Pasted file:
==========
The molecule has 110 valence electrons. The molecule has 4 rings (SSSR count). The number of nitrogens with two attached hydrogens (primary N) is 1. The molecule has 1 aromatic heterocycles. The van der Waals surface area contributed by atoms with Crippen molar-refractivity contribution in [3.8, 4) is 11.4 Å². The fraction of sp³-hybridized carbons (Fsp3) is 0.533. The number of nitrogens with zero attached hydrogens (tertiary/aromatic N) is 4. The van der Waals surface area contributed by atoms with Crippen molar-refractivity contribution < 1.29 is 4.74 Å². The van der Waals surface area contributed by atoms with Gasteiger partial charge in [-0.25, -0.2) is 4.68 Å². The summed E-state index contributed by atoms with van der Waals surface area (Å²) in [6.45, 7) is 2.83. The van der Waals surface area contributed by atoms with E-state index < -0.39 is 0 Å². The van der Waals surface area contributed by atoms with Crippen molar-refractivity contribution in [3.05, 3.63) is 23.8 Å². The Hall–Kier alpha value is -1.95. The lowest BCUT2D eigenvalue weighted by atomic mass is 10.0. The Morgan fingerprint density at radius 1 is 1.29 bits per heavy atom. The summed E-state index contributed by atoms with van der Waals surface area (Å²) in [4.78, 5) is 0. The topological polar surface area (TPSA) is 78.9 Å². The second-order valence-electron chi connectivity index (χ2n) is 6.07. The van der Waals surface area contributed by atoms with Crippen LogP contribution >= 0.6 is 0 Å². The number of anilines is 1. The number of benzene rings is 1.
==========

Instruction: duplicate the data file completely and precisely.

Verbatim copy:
The molecule has 110 valence electrons. The molecule has 4 rings (SSSR count). The number of nitrogens with two attached hydrogens (primary N) is 1. The molecule has 1 aromatic heterocycles. The van der Waals surface area contributed by atoms with Crippen molar-refractivity contribution in [3.8, 4) is 11.4 Å². The fraction of sp³-hybridized carbons (Fsp3) is 0.533. The number of nitrogens with zero attached hydrogens (tertiary/aromatic N) is 4. The van der Waals surface area contributed by atoms with Crippen molar-refractivity contribution < 1.29 is 4.74 Å². The van der Waals surface area contributed by atoms with Gasteiger partial charge in [-0.25, -0.2) is 4.68 Å². The summed E-state index contributed by atoms with van der Waals surface area (Å²) in [6.45, 7) is 2.83. The van der Waals surface area contributed by atoms with E-state index < -0.39 is 0 Å². The van der Waals surface area contributed by atoms with Crippen molar-refractivity contribution in [3.05, 3.63) is 23.8 Å². The Hall–Kier alpha value is -1.95. The lowest BCUT2D eigenvalue weighted by atomic mass is 10.0. The Morgan fingerprint density at radius 1 is 1.29 bits per heavy atom. The summed E-state index contributed by atoms with van der Waals surface area (Å²) in [4.78, 5) is 0. The topological polar surface area (TPSA) is 78.9 Å². The second-order valence-electron chi connectivity index (χ2n) is 6.07. The van der Waals surface area contributed by atoms with Crippen LogP contribution >= 0.6 is 0 Å². The number of anilines is 1. The number of benzene rings is 1.